“Life is a storm, my young friend. You will bask in the sunlight one moment, be shattered on the rocks the next. What makes you a man is what you do when that storm comes. You must look into that storm and shout as you did in Rome, ‘Do your worst, for I will do mine!’ Then the fates will know you as we know you.”
― Alexandre Dumas,
This quotation is one of my favorite parts of one of my favorite movies. The Count of Monte Cristo (Edmond Dantès) offers a birthday toast to Albert — ostensibly the son of his dear friend, but actually his own biological son. These inspiring words contain some genuine wisdom when a man faces hardship.
It’s better to know than not to know
First, let’s acknowledge that life is a storm. To believe somehow that he will not encounter difficulties requires that a man ignore the plain facts. As the Count says, things can be going exceedingly well, and just as suddenly you’re in a crisis. It can be an accident, a diagnosis, the death of a loved one, or a broken relationship. Note: I recommend living with hope, but I have to be realistic. Some wonderful picnics get rained out.
What makes you a man
We live in a time of ambivalence and ambiguity where masculinity is concerned. The further you move on the social/political spectrum, the more likely it is you’ll believe that gender is a social construct with no objective reality. This despite the unambiguous differences in body shape, chromosomes, and genital morphology. Even though you can look into your Jockeys and see that you’re a man, masculinity is far more than your body’s particular plumbing.
As the Count advises Albert, what makes a man is what he does when he is in the midst of adversity. So here are my thoughts on how to conduct yourself when the storm breaks in your life:
Brace yourself and face it
When you’re hit with bad news or you find yourself in the middle of a disaster, don’t hide. You may need a moment to digest the circumstances, but make as accurate an assessment of your circumstances as possible and stick to your mission. Most people find themselves immobilized by shock or grief. You can keep going — and you must. Others will find their courage as they follow your example.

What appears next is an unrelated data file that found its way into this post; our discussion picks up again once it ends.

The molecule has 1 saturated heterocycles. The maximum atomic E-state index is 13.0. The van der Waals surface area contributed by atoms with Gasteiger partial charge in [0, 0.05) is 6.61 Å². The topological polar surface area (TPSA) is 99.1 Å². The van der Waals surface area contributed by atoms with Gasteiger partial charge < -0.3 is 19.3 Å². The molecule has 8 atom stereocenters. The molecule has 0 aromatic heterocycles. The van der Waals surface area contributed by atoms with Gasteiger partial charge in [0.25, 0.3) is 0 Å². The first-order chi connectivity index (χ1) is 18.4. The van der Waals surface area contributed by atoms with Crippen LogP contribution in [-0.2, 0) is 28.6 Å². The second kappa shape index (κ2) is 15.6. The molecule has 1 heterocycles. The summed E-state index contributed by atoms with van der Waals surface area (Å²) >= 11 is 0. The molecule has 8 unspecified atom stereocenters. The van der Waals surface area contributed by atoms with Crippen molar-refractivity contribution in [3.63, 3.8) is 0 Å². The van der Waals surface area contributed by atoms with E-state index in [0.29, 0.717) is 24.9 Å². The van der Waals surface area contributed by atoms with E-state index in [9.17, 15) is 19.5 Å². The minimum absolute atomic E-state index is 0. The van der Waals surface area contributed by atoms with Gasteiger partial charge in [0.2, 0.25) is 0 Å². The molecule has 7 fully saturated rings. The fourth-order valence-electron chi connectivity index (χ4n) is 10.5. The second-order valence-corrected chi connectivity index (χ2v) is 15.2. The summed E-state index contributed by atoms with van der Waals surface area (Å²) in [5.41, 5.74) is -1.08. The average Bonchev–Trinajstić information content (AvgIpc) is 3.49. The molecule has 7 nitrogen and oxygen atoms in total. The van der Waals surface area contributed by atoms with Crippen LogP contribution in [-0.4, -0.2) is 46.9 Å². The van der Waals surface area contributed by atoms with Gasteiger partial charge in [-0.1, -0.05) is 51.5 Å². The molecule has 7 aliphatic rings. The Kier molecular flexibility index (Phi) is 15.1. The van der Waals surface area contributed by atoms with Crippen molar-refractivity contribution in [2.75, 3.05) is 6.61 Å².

Take inventory of your assets
The specific questions will depend on the nature of the storm, but what we’re after here is figuring out what you have to work with. Let’s say you’re camping and you or a friend needs first aid miles deep in the woods — what resources are you carrying or can you find to address the injury? Do you have a means of communicating with rangers or other help? Are you certain of your location? Do you have a source of water and a way to sterilize it? Do you have a way to build a fire for warmth and cooking? What sort of shelter do you have or can you make? The answers to those questions — and others — can drive your actions from that point on.
Set your mind to overcome
In my college years I had the misfortune to get embroiled in a personality conflict with one of my professors. This professor was an avowed Marxist and I still am not. I raised a principled objection to her attempted indoctrination, arousing her indignation. Unfortunately, I also had the poor judgement to try to win through outright defiance. That earned me a D in my major field and also marked the two of us as enemies from then on — in a small department in a small college. This professor even tried to prevent several of my classmates and me from graduating — an attempt we addressed through official channels and were able to thwart.
You must apply the Count’s exhortation to shout into the storm, “Do your worst, ” but realize some foes will take you up on it. Jesus told his disciples to be as cunning as serpents and as gentle as doves. I likely would have come out of the experience with higher grades and one less enemy if I had applied this wisdom to my situation.
Even though I was immature, I was right to believe as I did, I was right not to abandon my principles, and I was right to believe that I was not finished even when my GPA took a hit. Believing you will make it through the challenge is a powerful help. Don’t ignore the substance of your thoughts when you’re in a storm, and make sure you’re thinking about and planning to survive and more.
Use the force
No, not the impersonal tao of Star Wars, use your own strength to improve the conditions. When you shout, “Do your worst,” you also shout, “…for I will do mine!” Deploy your assets wisely and with maximum effectiveness, and seek to cultivate allies. But understand that some conflicts — admittedly few — can only be solved by fighting. This is because some foes only understand and adjust their behavior when confronted forcefully. When you’re there and it’s inevitable, then by all means win.
Trust God before the storm hits
As we have discussed as recently as last week, God sometimes allows us to experience hardships to shape our character. My pastor says that pressure-filled situations will reveal what’s inside us, the same way that squeezing a tube of toothpaste will release the contents.
God reveals himself as a Heavenly Father who loves to come through for his beloved children. You can’t avoid hardship, but you can prepare yourself to thrive in spite of it. Develop your relationship with God — not just when you want something from him — but every day. Then when you’re under pressure, what will come out of you is grace, peace and new ideas for surviving the storm.
The fates will know
Again you won’t avoid all trouble, but you will certainly be equipped to push back. Every victory you win makes the next one just that much easier.